The seedling factory, as I like to call it, continues to perform. I’ve got to get these babies in the ground real soon now although if I can get them in within the next few days, they’ll be right on schedule as far as the plans I threw together way back in the autumn. Actually I’ve got to get them out, either that or buy some more lights to turn the seed starting stand into a double decker. It’s time to get the next chapter started: tomatoes, peppers, etc., the tender annuals.
These have done really well, although I had some problems with damping off early on, something I’ve never had a problem with before. For some reason the diCicco broccoli was especially prone to it so that I lost about half of them. Of course those were the most expensive seeds so I’m not surprised, such is my luck.
I’m drawn toward doing things “the old way” and the more natural way in many cases, so that I’ve started collecting some small terracotta 4″ pots to use as seedling starters. Terracotta has its pros and cons, just like plastic, but I honestly feel better about using a more natural substance rather than petroleum based disposable plastic cell packs. Besides, they just look neat :-).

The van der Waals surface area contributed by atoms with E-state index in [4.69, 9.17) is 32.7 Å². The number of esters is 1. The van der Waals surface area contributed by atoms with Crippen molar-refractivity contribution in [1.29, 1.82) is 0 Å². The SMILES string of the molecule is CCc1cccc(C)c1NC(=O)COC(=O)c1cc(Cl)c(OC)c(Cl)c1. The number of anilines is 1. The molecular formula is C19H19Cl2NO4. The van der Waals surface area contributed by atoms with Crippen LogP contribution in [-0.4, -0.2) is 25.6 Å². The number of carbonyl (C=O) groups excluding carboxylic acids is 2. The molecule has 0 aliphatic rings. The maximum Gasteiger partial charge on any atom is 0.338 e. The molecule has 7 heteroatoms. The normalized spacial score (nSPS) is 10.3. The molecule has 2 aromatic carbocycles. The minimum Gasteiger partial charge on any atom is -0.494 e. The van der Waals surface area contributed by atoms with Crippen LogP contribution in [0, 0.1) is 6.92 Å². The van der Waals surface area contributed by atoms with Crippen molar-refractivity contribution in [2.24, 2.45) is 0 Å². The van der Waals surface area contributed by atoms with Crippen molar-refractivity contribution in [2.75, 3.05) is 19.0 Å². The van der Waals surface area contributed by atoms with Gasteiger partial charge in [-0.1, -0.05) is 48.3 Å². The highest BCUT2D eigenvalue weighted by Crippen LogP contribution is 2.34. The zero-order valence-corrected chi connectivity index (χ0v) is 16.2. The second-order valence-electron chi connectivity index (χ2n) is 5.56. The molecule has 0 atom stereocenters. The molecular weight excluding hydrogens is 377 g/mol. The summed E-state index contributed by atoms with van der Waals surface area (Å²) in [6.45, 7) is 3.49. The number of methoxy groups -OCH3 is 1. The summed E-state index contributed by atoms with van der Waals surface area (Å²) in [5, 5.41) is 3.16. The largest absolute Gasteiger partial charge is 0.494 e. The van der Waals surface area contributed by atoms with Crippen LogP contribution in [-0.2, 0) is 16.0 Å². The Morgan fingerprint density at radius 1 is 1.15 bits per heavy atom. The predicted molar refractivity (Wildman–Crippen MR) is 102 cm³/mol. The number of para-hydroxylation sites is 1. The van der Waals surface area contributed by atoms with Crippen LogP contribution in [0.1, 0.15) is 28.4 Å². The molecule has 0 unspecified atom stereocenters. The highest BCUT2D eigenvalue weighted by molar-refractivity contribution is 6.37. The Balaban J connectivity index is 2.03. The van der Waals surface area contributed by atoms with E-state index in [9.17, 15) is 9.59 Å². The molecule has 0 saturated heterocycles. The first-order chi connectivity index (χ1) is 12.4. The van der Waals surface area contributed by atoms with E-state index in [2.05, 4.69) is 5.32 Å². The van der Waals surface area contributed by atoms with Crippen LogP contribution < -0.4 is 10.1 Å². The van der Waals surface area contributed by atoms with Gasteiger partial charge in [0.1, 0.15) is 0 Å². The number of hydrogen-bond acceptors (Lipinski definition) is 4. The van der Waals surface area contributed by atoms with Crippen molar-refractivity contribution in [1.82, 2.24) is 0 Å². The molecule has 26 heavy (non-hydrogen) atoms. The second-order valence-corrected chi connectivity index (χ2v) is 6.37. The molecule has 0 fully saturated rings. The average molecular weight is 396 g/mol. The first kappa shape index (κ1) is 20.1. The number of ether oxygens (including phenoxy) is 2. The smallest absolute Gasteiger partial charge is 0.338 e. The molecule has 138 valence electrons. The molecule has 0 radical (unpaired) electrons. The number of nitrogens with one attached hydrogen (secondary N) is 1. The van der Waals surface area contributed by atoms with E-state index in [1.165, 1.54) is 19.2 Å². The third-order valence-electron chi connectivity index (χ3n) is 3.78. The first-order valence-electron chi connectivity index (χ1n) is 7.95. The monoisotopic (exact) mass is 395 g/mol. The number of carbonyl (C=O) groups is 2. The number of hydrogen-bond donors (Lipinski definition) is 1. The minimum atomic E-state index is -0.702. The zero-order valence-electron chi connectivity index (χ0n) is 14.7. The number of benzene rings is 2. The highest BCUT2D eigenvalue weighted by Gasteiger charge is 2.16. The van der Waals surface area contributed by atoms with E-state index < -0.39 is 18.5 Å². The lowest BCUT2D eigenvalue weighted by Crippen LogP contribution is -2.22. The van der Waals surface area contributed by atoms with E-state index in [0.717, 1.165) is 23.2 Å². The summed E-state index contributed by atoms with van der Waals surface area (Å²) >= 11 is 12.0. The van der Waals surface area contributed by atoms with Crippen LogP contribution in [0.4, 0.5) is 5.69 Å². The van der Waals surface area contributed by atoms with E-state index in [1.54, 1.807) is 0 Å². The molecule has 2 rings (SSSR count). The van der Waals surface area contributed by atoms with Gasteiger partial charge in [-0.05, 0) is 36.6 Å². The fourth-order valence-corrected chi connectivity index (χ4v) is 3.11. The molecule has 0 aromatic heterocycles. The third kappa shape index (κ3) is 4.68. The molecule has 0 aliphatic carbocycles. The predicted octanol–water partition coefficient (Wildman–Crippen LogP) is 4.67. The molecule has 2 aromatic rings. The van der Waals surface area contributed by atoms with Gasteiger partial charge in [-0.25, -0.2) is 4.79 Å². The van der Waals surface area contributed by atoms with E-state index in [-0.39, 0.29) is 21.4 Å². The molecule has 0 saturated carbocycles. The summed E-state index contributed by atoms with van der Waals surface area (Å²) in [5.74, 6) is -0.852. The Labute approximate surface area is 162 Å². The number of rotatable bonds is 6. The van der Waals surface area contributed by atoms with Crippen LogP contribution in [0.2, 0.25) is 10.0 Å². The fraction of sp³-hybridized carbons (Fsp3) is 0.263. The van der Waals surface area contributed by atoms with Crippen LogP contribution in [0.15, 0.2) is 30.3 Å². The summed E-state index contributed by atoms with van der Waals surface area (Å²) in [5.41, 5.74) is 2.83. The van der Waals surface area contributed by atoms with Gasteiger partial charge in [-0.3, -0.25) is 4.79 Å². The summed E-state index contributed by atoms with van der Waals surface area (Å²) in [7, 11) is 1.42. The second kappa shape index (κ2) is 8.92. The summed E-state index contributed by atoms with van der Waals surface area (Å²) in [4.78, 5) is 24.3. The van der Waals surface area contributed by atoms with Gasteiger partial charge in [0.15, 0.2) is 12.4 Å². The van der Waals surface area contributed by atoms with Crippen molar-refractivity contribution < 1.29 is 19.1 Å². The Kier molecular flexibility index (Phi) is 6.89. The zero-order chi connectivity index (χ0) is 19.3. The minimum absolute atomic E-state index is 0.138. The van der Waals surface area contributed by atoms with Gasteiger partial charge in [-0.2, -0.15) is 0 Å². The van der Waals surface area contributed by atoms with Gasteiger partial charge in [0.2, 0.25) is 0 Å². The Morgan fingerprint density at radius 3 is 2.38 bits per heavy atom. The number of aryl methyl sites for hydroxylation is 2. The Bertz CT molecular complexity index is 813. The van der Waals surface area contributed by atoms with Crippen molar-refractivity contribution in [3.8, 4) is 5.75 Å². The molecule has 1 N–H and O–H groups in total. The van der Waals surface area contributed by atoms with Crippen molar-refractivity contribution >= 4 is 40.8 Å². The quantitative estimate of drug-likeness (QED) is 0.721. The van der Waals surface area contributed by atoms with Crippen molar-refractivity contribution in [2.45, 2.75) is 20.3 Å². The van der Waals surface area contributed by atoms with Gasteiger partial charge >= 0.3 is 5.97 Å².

When I do get them planted, I’m probably going to have to fill out the ranks a bit with some purchased cabbages, etc., since I lost so many to damping off, but that might not be a bad thing as it’ll give me a bit more variety and a chance to see what does the best.
The cabbage in particular is just going insane. I swear some of them look like they’re already trying to head; I just hope they’re not in for a rude awakening when I get them out into the garden proper. I’ve never tried cabbage before, it’s really a cool season crop. For this reason I purposely chose an early variety Burpee’s ‘Earliana‘, which is supposed to mature quite quickly. Excessive heat will cause cool season crops to “bolt” or shoot up to set seed; it also will make them bitter, and while not exactly inedible, not very nice. This is one reason that we here in the South will plant collard greens in the fall with the expectation of the greens maturing after frost. I tried planting some of these cool season crops in the fall a couple years ago and wasn’t very successful, so I’m trying something a bit different this year.